Another headlining addition in F1 23 is F1 World, a multifaceted hub of sorts that’ll be tying the whole experience together? What prompted the decision to introduce something like this in the F1 series?
We’re incredibly excited about the inclusion of F1 World. The concept behind F1 World is to be able to deliver an ever changing roster of content and gameplay to the player over the course of the entire season. Braking Point 2 offers Drive to Survive style cinematic drama, Career offers authenticity and My Team offers players authenticity and team management. We also have great game modes such as Time Trial, Grand Prix, Events and multiple ways to play online. With F1 World we wanted to take these game modes and bring them together with a new and engaging progression system which encompasses both Offline and Online play. This is where the concept of earning resources to upgrade your F1 World car is at the core of F1 World. Offering the player multiple ways to enjoy F1 content, in styles of gameplay which appeals to them, with a time commitment which they’re comfortable with is why F1 World can cater to that free half an hour you might have after dinner, all the way up to completing 100% race distances.
We also saw F1 World as a great opportunity to expand our Multiplayer experience. Alongside the existing Multiplayer Grand Prix lobby based system, players will now be able to race in Multiplayer events. We’ve also included an entirely new Ranked Multiplayer mode. Each week players will compete on a fixed roster of circuits to achieve promotion or avoid demotion between several Bronze, Silver and Gold leagues. There’s also the pinnacle of racing performance with an Elite League where the best in the world will compete.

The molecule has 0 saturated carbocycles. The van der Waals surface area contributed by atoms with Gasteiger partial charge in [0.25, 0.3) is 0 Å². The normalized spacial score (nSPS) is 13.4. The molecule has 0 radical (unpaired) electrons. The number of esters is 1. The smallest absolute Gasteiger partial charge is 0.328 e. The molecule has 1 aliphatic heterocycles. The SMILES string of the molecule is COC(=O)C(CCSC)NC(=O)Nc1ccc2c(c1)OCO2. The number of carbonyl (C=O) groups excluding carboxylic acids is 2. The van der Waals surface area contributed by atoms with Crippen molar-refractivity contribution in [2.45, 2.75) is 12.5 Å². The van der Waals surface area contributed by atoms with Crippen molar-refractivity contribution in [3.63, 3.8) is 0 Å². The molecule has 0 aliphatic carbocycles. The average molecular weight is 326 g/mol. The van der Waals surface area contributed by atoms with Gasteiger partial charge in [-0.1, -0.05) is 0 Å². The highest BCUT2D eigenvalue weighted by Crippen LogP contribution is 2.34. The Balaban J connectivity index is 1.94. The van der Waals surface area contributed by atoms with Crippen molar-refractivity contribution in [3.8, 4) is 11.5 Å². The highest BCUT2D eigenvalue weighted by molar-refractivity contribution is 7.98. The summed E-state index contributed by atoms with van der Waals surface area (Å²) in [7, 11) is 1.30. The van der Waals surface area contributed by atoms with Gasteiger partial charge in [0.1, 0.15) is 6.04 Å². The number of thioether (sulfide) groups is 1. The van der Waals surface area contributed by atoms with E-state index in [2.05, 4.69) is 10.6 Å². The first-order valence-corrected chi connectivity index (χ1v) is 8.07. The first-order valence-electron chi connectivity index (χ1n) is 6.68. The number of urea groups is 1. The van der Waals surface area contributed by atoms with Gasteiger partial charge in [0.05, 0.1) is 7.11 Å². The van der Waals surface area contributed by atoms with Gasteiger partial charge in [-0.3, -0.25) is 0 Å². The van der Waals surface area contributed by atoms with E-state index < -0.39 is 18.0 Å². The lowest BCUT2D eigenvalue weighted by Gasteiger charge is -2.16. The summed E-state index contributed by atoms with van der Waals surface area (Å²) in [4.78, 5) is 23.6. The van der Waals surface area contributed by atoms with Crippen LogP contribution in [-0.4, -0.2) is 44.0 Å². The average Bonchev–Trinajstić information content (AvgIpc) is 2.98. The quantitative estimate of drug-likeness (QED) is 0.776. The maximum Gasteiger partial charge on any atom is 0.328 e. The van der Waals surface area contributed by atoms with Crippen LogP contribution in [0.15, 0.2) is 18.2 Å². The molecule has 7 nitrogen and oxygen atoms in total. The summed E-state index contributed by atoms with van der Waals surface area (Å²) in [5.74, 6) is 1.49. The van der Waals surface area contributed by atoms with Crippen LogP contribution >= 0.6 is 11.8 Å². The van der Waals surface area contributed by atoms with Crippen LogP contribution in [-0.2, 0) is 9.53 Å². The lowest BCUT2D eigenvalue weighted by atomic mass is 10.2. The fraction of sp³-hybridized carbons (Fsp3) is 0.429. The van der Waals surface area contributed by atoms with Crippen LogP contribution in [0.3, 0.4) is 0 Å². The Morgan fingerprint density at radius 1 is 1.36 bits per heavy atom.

For those who play F1 games frequently over a prolonged period, F1 World’s new progression system sounds particularly intriguing. How extensive will this system be? What level of variety should players expect from what they’ll be able to unlock through the new progression mechanics?
It’s great that you’ve identified that F1 World will deliver players new and changing experiences over the year. That’s the core of the concept, to keep delivering exciting and engaging gameplay for our players.
As I touched upon in the previous question, F1 World features a new F1 World car which the player will upgrade to increase its performance. Performance is rated by a ‘Tech Level’. Players are able to enter events with higher and lower tech level requirements to set the level of challenge they’re looking for. Playing any of the modes within F1 World will earn the player resources which can then be used to directly upgrade the car, or be used to craft further upgrades and enhancements. In F1 World the player will not only be upgrading the car itself, but also team personnel and the contract benefits which they bring.